Prepaid funeral plans and prepaid probate

Apr 4, 2018 | Tony Byrne's View

A client of ours died a few years ago and his widow, in a state of shock, said she did not have enough money to pay for the funeral! On further investigation it turned out that she did have enough cash in the bank to pay for it but it did cause us some consternation at first that we had somehow failed to ensure that this couple had enough cash savings to pay for such an event.

Ever since this incident I have recommended to clients the importance of prepaid funeral plans. So what is a prepaid funeral plan?
Well quite simply it does what it says on the tin! You quite literally pay for your funeral in advance.

Funeral plans help cover the cost of your funeral when you pass away. It’s a simple way of planning and paying for your funeral in advance, relieving your family from having to make as many difficult decisions about your final send off.

The real benefit of taking out a funeral plan is that you can effectively freeze the cost at today’s prices, meaning your funeral will be protected from future price increases. With the cost of funerals increasing well in excess of inflation each year you are effectively buying a tax free high growth investment!

From choosing your funeral director and dealing with paperwork to organising the service and transport arrangements, everything in the plan will have been taken care of when the time does eventually come. For complete peace of mind, it really is essential to be financially prepared.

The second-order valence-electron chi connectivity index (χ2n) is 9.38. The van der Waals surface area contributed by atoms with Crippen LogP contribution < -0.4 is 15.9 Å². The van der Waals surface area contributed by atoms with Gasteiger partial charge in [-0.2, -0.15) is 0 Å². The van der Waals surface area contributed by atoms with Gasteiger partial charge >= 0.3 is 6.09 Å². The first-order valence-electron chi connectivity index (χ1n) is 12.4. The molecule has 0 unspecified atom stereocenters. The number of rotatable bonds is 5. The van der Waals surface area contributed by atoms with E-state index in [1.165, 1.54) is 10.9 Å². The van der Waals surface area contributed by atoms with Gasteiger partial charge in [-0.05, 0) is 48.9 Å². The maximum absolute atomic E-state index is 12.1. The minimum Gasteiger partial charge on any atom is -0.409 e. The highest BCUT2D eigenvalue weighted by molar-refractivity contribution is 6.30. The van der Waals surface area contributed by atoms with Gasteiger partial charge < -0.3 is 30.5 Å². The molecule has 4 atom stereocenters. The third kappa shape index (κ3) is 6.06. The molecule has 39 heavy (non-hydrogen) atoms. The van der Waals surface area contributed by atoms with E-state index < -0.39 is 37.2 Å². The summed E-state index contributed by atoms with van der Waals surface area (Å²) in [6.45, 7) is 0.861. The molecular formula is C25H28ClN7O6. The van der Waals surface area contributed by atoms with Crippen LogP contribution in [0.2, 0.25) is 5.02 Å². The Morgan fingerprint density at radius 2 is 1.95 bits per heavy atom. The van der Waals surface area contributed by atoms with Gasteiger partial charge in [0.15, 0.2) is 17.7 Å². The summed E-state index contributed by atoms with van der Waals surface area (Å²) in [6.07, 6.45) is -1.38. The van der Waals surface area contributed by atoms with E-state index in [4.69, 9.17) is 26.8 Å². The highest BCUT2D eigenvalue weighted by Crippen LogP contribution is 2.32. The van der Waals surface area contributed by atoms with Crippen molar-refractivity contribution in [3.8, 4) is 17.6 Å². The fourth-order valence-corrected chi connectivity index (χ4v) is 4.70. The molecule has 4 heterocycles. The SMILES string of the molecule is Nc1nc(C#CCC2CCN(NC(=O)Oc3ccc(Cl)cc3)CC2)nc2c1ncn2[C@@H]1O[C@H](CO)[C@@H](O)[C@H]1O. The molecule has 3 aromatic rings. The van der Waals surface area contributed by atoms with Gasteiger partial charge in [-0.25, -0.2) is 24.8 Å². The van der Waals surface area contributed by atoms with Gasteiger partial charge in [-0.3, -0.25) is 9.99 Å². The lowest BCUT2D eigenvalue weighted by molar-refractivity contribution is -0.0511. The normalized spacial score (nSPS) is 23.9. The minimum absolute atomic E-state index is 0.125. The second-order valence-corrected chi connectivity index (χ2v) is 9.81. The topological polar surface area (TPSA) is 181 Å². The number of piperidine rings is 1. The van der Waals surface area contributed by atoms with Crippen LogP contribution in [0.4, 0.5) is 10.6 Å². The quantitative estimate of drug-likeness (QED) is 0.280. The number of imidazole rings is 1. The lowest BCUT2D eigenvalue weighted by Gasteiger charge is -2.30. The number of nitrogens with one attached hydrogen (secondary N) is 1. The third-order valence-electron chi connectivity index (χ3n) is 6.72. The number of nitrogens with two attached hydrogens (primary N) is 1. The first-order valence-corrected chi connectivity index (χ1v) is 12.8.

Prepaid Funeral Plans fix the cost of the funeral services included in the plan at today’s prices, so your loved ones won’t have to pay a penny for these services after you’re gone.

There is a further service available known as prepaid probate which allows you to pay for probate in advance of your death. The problem with such plans is that there have been instances where the individual has lost out due to the fraudulent practices of the prepaid probate plan provider. As a result the Law Society has banned the sale of prepaid probate plans by lawyers. That says it all really. If the Law Society doesn’t allow it then you shouldn’t buy it either.

6 years ago my father died of Alzheimer’s Disease after many years of struggle including the last 2 years in a residential care home. I distinctly recall the depressing visits to the doctor’s surgery, the Registrar for Births , Deaths and Marriages and finally the funeral directors to organise the funeral. I vowed from that day onwards that if I could at least help bereaved families to avoid the last of these visits it would alleviate their pain a little. I still stand by that conviction today.

So if you haven’t already done so I recommend prepaid funeral plans to all. If you would like advice on applying for a prepaid funeral plan do contact us.* You know it makes sense.

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